- Tram Ho
After a Tet holiday during the last pandemic. There are no more playing sessions to celebrate New Year. Stay home and give out the next number for you guys.
Let’s continue the series of 20% of command line most used. You can see the previous section here.
Below are the two commands that are most used when using files. Related permissions: chown – chmod.
Every file / directory in an Operating System like Linux, macOS (and every UNIX system in general) has the concept of owner-owner with that file / directory. Owner can do anything with that file, with full authority. The owner (or root user) can change the owner of the file / directory using the chown command:
chown <owner> <file>
When the owner has not been changed, the file below will be the owner and cannot be inputted.
Use chown with the owner of nghiemtuan
The above usage allows the owner of the directory, but only changes the owner of that directory. To change the owner of directories / sub-files in that directory use the -R flag
chown -R <owner> <file>
Files / directories not only have owners but also groups. Change the group by adding the group to convert: <group>
chown -R <owner>:<group> <file>
Or you can just change the group with the command:
chgrp <group> <filename>
Every file / directory in an operating system such as Linux, macOS (and all UNIX systems in general) has 3 permissions: Read, Write, Execute. Use the command ls -al or ll to see all information of the file / folder.
The weird strings -rw-rw-r– specify the file / directory permissions. Specifically:
- The first character has a known type: – is the file, d is the directory, l is the link
- Each next 3-character cluster (rw-): specifies the rights that can be executed to this file in order of 3 clusters representing owner – group – other rights. Each cluster is made up of 3 characters rwx (Read-Write-Execute).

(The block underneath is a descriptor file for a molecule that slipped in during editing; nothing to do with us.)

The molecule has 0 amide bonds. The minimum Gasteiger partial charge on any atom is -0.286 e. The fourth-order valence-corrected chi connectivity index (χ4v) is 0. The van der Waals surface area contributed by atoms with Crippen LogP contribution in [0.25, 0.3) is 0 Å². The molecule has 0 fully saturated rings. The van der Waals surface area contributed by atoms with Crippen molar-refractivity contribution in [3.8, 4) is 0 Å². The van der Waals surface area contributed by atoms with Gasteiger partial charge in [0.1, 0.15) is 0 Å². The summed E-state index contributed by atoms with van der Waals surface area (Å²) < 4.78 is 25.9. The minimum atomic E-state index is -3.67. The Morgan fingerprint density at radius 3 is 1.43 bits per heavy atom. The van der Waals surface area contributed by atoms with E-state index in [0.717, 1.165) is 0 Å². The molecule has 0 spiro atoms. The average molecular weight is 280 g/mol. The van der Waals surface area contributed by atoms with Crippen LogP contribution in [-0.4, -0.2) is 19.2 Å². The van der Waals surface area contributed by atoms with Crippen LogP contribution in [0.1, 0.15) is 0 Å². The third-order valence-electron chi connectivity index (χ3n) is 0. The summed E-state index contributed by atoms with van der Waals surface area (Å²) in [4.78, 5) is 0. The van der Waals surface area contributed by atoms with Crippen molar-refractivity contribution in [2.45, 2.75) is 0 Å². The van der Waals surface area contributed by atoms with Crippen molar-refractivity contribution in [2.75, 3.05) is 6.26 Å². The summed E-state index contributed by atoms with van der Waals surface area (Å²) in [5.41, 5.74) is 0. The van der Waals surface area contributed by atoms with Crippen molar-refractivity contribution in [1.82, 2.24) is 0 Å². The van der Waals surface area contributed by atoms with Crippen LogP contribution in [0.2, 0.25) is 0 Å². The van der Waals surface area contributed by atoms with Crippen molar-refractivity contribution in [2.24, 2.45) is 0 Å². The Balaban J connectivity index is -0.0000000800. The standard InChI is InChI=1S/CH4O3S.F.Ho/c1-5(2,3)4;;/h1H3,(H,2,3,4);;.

To change this permission use the command
chmod, There are 2 ways to define permissions:
- Using symbolic arguments: syntax
<chuoi>is a combination of
a – all
u – user
g – group
o – others
- less permisstion
+ more permisstion
chmod a+r filename #everyone can now read
chmod a+rw filename #everyone can now read and write
chmod o-rwx filename #others (not the owner, not in group)
chmod og-r filename #other and group can't read any
- Using numeric arguments: use this method faster by using clusters of 3 numbers, each number representing each individual, maximum is 7 and minimum is 0. Where:
1 – Execute
2 – Write
4 – Read
=> There are types of combinations:
0 no permissions
1 can execute
2 can write
3 can write + execute (2 + 1)
4 can read
5 can read + execute (4 + 1)
6 can read + write (4 + 2)
7 can read, write and execute (1 + 2 + 4)
We will use 3-digit pairs to represent owner – group – other: eg
chmod 777 filename
chmod 755 filename
chmod 644 filename
When you are standing in a certain directory and creating a new file, then you do not need to define permissions first. Existing permissions, obtained from the parent folder’s permissions for the newly created file. To display information of the current permission if creating a file using the following command:
002. You try to take the 777 – 775 and see if there is anything special? oh. The parent directory (test) has rights to 775, so umask (the opposite of chmod) is to take 777 to subtract the current permissions. If confusing use additional arguments
-S don’t have to think.
This command will calculate the size of the current directory.
The number 8 here is the size of the directory in bytes.
du * to calculate the size of the files contained in the directory.
There are also other options such as:
du -m – MegaBytes units,
du -g – Units GigaBytes,
This command is used to get usage disk information. Its basic form will print information about mounted disks:
Use with option
-h to make it easier to read.
Basename & Dirname
Get the path information as name with the syntax:
Done. This is part 4 offline. I will back this series later. You welcome to read part 5 link here. Thank you for your interest.